Meditation is the same way. If you set your goal too high you get the feeling that you're not doing well. But the goal is to improve, steadily improve. It's like anything else. We want steady and consistent improvement. That's called progress.
Or, in other words, the only failure is to fail to try again. You know, we don't want the sense: Oh, I failed. Just cause we did something we were trying not to do. The failure is to stop trying not to do it. As long as we're trying to break a bad habit, trying to improve, then we haven't failed. We fail when we stop trying.
I was trying to find a quote from Benjamin Franklin. I didn't quite find the quote I wanted but was a good one here. It says, I guess he was trying to do an experiment.
He says: "I didn't fail the test; I just found one hundred ways to do it wrong."
He's still trying. In other words he hasn't given up. He's still trying to solve the problem and now he's going to try the hundred and first way, the hundred and second way, a hundred and third way and he has the right attitude. He can't think of himself as failing; he's just finding all the ways you can't be successful at it.
The "Nandinatha Sutras" for the day:
"Siva's devotees keep strong and healthy by exercising at least one half hour each day through such activities as brisk walking, swimming, dancing, salutations to the sun, hatha yoga and vigorous work."
So, we all know that; sometimes we don't do it. But very important. Not just for the health of the physical body it also just keeps us, would you say: It keeps us dynamic in our mind. We're more alert, able to handle experiences that come to us in life with more centeredness when we exercise. When we don't exercise it's easier to get a little emotional when we respond to something that we don't want to have happen.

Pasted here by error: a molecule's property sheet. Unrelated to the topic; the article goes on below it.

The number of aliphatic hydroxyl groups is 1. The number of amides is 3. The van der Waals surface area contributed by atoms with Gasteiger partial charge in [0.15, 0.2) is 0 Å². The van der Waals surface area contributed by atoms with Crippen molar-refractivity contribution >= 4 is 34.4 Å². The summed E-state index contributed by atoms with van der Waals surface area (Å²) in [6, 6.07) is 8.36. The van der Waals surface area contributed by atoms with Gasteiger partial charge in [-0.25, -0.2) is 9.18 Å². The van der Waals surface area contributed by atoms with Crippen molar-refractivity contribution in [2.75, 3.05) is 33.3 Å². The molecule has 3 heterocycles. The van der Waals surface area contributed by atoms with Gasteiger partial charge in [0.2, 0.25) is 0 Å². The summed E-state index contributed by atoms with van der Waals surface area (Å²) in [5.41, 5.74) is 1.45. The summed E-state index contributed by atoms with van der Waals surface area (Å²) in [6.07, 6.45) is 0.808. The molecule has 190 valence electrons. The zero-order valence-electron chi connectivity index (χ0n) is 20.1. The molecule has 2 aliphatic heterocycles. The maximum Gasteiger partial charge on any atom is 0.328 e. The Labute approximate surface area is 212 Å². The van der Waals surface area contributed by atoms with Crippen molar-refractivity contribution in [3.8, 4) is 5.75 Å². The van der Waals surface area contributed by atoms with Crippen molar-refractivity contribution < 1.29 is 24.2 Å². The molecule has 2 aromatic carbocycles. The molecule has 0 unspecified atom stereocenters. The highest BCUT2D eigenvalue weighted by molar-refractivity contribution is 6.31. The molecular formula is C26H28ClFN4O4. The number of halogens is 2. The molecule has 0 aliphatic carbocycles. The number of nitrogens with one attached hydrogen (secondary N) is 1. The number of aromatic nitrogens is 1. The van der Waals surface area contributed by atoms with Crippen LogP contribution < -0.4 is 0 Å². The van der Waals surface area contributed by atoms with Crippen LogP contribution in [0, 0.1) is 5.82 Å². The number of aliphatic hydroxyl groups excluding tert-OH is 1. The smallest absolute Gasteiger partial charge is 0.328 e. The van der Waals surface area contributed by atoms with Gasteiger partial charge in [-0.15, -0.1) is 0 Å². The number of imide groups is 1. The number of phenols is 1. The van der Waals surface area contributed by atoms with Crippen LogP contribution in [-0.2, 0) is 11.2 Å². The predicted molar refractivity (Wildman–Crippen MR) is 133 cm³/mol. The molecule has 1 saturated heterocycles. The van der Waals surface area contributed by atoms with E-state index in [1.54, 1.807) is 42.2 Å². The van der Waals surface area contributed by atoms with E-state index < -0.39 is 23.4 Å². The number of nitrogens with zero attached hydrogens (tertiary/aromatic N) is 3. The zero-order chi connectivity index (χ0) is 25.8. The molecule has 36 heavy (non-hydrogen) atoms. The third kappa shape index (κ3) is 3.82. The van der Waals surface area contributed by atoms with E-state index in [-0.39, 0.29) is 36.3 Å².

As you know, the key is: Whatever happens, if you're able to accept it, you don't get upset about it. It's wishing it didn't happen that's very upsetting. I wish this didn't happen. Why did that have to happen? Why did this person have to do that? If we can accept that it happened then we don't get as bothered by it.
Then this goes on in the Merging with Siva. Talking about identifying intuition. Well, I'll just read that cause we talked about it not that long ago.
"But I might add that that first impulse must have registered itself as cold and clear, direct and profound. Only if it did would it have indelibly imprinted itself within your memory patterns, clear and sharp, thus distinguishing itself clearly from all warm, emotional feelings that appear to be reasonable and totally in line with the current pictures of the day."
So, intuition comes in a very cold and clear way. It stands out that way once you learn how to figure out what's cold and clear. Just has a different sense to it than our normal thoughts. And our normal thoughts tend to follow certain patterns. Whereas, intuition would break the pattern. We'd be thinking about something in a different sequence or in a different way then we normally do and that way gives us a clue it could be an intuition.
And then, Gurudeva gives us this important point: "Though we often use the terms 'unfolding intuitive faculties' and 'developing intuition,' they are only used in an effort to encourage the aspirant on the path to work within himself in subduing his intellect so that he can actually observe the already functioning totality of the intuitive area of the mind. "
That's the important point is: It's always functioning; we're just not aware of it. Or, even if we're aware of it we don't clearly identify it for what it is and therefore, we don't act on it. Our intuition is generally of no value if we don't act on it.
Thank you very much.
Have a wonderful day.
[End of transcript.]